What do they sound like? about the Cryan Shames without the Byrds fixation? Or The Lovin’ Spoonful without the jug band influence? Or maybe The Knickerbockers without the nightclub showband trappings? How about Gary Lewis and the Playboys as a self-contained quintet with no need for studio musicians and with their own strong songwriters?

It’s to their credit that while they do not have some off-the-wall, radical sound, they do not really sound like anyone else. Nowhere here can you point your finger and say “they are REALLY into The Beatles” or The Byrds or whoever. If you played me this album with no explanation of who or what it was, I’d guess they were from Connecticut or Ohio or something. Elements remind me of Boston bands, but there would probably be Boston accents and more emphasis on electric piano, and neither of those can be found here.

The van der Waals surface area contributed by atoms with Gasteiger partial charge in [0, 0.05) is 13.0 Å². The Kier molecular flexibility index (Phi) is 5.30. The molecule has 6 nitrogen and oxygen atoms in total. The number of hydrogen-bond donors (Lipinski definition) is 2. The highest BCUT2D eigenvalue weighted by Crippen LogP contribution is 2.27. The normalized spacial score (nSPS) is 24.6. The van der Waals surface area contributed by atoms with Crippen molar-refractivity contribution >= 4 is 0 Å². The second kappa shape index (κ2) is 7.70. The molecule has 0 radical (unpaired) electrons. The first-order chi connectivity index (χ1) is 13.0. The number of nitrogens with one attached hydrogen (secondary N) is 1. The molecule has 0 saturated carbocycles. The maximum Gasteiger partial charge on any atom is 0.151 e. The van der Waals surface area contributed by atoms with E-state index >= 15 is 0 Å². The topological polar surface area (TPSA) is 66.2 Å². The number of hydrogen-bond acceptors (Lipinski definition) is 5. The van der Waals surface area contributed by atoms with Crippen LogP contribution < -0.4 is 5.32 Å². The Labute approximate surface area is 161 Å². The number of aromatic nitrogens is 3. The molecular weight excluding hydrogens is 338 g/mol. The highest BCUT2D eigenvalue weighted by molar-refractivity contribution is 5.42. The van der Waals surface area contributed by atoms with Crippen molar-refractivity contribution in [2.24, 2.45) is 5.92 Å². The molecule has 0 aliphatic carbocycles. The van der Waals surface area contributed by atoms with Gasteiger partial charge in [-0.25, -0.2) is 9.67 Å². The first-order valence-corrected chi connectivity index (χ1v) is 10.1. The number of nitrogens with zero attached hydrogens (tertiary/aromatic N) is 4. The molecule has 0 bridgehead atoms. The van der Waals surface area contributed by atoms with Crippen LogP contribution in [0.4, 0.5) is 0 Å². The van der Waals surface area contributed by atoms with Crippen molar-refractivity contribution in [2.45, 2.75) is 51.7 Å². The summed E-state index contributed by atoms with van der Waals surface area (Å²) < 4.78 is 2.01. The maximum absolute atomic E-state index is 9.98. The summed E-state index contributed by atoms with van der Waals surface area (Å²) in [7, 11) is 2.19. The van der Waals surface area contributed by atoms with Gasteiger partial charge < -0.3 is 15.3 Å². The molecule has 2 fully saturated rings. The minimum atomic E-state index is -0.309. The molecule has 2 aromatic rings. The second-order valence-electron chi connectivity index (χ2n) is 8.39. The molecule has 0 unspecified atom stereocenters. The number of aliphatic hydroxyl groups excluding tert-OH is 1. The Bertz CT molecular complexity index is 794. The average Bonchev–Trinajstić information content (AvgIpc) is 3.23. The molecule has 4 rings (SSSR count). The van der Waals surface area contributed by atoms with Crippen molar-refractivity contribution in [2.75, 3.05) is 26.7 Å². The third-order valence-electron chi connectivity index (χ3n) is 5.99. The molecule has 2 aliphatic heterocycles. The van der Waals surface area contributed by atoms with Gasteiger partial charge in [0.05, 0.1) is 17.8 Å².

Overall, Willie & The Walkers were an impressive band with a solid body of work, and this late in the game it’s surprising to find 15 strong, well-produced tracks without the padding of demos or cover versions from the band’s live set. Another feather in the cap of the late great producer Norman Petty, who brought his Midas Touch to a group of young men from Western Canada and took what was strongest and most distinctive about the band and focused it and sharpened it and presented it in its best light, with a strong punchy sound. You can order the album here. However, be aware that these Norman Petty archive albums have been selling out in a few months, so order now....and also check out the rest of the Super Oldies website for further Petty collections. This is a surprisingly strong collection and should be a must-own for the fan of 60's regional rock and roll bands.

Sunday, January 14, 2018